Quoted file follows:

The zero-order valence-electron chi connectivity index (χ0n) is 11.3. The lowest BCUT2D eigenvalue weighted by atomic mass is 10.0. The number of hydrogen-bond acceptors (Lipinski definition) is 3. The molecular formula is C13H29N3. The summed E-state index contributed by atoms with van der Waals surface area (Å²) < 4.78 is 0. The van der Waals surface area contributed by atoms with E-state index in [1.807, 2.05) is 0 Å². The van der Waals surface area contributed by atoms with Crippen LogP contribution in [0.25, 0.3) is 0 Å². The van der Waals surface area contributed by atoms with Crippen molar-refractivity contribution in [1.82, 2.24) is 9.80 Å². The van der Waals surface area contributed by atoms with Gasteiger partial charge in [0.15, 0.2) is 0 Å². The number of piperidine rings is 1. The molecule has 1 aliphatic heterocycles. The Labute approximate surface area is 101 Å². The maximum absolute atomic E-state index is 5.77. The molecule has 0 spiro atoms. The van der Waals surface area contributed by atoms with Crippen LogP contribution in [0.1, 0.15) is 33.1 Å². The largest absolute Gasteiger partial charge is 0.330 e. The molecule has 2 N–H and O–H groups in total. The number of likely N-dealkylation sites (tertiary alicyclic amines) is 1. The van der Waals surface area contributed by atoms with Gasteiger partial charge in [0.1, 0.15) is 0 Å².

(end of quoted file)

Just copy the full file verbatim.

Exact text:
The zero-order valence-electron chi connectivity index (χ0n) is 11.3. The lowest BCUT2D eigenvalue weighted by atomic mass is 10.0. The number of hydrogen-bond acceptors (Lipinski definition) is 3. The molecular formula is C13H29N3. The summed E-state index contributed by atoms with van der Waals surface area (Å²) < 4.78 is 0. The van der Waals surface area contributed by atoms with E-state index in [1.807, 2.05) is 0 Å². The van der Waals surface area contributed by atoms with Crippen LogP contribution in [0.25, 0.3) is 0 Å². The van der Waals surface area contributed by atoms with Crippen molar-refractivity contribution in [1.82, 2.24) is 9.80 Å². The van der Waals surface area contributed by atoms with Gasteiger partial charge in [0.15, 0.2) is 0 Å². The number of piperidine rings is 1. The molecule has 1 aliphatic heterocycles. The Labute approximate surface area is 101 Å². The maximum absolute atomic E-state index is 5.77. The molecule has 0 spiro atoms. The van der Waals surface area contributed by atoms with Crippen LogP contribution in [0.1, 0.15) is 33.1 Å². The largest absolute Gasteiger partial charge is 0.330 e. The molecule has 2 N–H and O–H groups in total. The number of likely N-dealkylation sites (tertiary alicyclic amines) is 1. The van der Waals surface area contributed by atoms with Gasteiger partial charge in [0.1, 0.15) is 0 Å².